Georges Rouault was a French artist whose work combined elements of Fauvism and Expressionism with its jewel-like tones and bold graphic lines and an exploration of the relationships between power, symbolism and primary colours.
He was born in 1871, apprenticed with a stain glass artisan while studying at the École des Arts Décoratifs, and later studied at the École des Beaux-Arts under the famed Symbolist painter Gustave Moreau, who became a big influence in his artistic life. Between 1895 and 1898, the artist became a devout Roman Catholic as well as going through an emotional breakdown. He came out of this revitalized, moralistic and religious, and developed an interest in the flaws of society, frequenting Parisian courts of law to find subjects to paint.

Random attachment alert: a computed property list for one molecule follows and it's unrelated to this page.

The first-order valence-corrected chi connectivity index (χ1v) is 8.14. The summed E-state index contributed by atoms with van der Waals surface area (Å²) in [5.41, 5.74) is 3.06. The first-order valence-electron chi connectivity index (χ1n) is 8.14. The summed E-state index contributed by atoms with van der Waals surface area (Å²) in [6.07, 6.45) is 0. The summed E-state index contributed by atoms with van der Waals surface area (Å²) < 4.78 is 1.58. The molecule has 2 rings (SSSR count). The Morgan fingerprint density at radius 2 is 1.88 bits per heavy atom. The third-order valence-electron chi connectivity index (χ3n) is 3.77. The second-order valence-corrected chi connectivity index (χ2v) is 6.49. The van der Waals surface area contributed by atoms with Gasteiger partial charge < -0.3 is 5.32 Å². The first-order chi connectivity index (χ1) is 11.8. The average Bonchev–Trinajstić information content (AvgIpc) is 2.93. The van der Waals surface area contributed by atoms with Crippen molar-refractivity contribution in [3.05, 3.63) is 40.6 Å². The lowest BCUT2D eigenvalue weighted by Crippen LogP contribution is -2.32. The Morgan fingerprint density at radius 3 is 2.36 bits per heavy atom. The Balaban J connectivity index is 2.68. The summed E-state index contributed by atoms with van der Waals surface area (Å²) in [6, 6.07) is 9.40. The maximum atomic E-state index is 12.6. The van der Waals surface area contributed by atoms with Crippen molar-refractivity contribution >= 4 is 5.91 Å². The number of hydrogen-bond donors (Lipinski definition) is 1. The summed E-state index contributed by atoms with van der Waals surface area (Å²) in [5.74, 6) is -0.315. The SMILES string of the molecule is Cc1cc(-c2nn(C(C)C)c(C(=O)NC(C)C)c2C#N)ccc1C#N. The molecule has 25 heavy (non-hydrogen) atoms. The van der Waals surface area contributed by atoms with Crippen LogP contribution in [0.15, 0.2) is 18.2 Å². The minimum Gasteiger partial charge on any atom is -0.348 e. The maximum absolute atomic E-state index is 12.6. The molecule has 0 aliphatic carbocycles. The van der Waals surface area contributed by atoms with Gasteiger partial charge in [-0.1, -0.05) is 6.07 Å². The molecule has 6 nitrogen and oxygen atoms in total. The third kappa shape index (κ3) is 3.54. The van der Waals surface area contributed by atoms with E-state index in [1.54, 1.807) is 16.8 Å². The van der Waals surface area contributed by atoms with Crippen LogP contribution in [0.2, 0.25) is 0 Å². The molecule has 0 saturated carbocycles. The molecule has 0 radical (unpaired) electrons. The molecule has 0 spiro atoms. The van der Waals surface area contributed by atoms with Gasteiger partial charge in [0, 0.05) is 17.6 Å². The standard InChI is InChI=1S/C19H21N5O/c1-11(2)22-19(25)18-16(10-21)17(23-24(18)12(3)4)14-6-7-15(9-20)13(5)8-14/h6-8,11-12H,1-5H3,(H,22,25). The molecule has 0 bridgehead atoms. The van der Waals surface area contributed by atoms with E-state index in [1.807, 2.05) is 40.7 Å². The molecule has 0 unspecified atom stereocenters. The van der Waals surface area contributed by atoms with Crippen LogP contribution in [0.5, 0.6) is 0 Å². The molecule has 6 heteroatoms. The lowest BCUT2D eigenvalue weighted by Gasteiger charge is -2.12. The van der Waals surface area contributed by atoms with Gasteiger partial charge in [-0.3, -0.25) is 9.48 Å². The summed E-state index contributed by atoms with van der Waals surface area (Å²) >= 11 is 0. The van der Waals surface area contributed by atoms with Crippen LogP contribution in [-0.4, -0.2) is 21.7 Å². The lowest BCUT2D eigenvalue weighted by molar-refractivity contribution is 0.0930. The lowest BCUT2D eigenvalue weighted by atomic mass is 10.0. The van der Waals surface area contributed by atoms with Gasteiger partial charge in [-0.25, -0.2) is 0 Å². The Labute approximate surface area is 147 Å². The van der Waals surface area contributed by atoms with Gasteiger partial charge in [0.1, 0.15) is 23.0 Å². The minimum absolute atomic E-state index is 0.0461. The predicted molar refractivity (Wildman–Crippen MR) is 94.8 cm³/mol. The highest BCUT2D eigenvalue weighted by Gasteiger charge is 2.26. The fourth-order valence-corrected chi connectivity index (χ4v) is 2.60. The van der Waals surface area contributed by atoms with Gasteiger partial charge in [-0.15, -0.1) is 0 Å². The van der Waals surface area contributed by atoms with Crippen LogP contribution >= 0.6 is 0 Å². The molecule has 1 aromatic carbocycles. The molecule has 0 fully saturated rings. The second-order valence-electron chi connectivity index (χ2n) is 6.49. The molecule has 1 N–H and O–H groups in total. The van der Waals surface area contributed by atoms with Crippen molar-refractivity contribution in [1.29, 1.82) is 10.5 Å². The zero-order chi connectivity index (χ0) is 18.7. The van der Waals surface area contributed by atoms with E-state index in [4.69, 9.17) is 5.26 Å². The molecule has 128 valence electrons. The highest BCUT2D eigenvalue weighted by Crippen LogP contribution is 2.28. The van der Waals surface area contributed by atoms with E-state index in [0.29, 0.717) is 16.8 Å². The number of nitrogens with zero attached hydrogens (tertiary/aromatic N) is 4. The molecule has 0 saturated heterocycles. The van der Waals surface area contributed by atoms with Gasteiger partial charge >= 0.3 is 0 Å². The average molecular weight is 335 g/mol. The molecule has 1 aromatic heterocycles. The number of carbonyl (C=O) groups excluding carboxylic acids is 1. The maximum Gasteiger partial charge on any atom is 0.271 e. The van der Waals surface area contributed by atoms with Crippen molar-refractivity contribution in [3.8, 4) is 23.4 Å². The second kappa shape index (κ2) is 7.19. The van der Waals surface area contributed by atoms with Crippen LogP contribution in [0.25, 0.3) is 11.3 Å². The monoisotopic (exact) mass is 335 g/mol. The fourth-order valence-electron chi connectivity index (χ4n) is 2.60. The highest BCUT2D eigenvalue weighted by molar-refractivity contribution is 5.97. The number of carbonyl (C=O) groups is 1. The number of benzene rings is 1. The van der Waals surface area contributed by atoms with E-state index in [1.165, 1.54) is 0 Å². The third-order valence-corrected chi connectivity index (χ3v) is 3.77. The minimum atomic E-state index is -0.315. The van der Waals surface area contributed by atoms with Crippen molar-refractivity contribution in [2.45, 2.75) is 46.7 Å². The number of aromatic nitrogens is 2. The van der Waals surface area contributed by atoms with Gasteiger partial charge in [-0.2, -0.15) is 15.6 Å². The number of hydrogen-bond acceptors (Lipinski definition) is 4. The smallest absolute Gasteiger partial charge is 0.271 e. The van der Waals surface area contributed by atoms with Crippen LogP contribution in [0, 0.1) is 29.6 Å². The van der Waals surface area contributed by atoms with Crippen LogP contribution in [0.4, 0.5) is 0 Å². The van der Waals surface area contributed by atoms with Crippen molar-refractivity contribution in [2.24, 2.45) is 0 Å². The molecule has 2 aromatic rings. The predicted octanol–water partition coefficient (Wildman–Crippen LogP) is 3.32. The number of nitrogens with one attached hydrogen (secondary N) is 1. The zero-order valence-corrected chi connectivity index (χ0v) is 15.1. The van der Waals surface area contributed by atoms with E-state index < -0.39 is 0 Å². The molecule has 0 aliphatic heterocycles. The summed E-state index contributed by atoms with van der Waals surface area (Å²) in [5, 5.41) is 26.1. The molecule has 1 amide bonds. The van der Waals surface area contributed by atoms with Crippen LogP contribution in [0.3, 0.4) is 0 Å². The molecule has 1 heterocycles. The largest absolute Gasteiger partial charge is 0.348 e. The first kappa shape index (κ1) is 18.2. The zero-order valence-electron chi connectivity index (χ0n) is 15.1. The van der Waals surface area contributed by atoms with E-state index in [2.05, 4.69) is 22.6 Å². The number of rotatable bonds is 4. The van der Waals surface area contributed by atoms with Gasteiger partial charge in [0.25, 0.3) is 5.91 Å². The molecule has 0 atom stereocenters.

Throughout the remainder of his career, much of his work was devoted to the depiction of prostitutes, clowns, and Christ. Rouault died on February 13, 1958 in Paris, France at the age of 86. Today, his works are held in the collections of the Carnegie Museum of Art in Pittsburgh, the Musée d’Orsay in Paris, the Hermitage Museum in St. Petersburg, and the Tate Gallery in London, among others.